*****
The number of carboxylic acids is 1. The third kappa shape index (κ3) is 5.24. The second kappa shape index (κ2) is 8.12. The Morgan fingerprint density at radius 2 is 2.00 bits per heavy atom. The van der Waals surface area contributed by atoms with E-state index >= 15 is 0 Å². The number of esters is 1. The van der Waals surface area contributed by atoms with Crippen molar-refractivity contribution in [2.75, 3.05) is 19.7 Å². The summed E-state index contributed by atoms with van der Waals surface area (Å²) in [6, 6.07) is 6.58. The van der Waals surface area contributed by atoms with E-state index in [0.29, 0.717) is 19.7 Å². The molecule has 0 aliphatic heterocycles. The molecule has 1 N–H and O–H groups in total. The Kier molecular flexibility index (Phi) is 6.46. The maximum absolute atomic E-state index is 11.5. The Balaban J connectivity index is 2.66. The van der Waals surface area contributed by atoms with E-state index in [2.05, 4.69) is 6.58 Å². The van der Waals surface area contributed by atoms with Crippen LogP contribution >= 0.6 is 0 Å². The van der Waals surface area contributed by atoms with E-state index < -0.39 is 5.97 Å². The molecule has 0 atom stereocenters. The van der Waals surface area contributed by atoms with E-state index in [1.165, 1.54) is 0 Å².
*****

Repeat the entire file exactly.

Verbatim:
The number of carboxylic acids is 1. The third kappa shape index (κ3) is 5.24. The second kappa shape index (κ2) is 8.12. The Morgan fingerprint density at radius 2 is 2.00 bits per heavy atom. The van der Waals surface area contributed by atoms with E-state index >= 15 is 0 Å². The number of esters is 1. The van der Waals surface area contributed by atoms with Crippen molar-refractivity contribution in [2.75, 3.05) is 19.7 Å². The summed E-state index contributed by atoms with van der Waals surface area (Å²) in [6, 6.07) is 6.58. The van der Waals surface area contributed by atoms with E-state index in [0.29, 0.717) is 19.7 Å². The molecule has 0 aliphatic heterocycles. The molecule has 1 N–H and O–H groups in total. The Kier molecular flexibility index (Phi) is 6.46. The maximum absolute atomic E-state index is 11.5. The Balaban J connectivity index is 2.66. The van der Waals surface area contributed by atoms with E-state index in [2.05, 4.69) is 6.58 Å². The van der Waals surface area contributed by atoms with Crippen LogP contribution >= 0.6 is 0 Å². The van der Waals surface area contributed by atoms with E-state index < -0.39 is 5.97 Å². The molecule has 0 atom stereocenters. The van der Waals surface area contributed by atoms with E-state index in [1.165, 1.54) is 0 Å².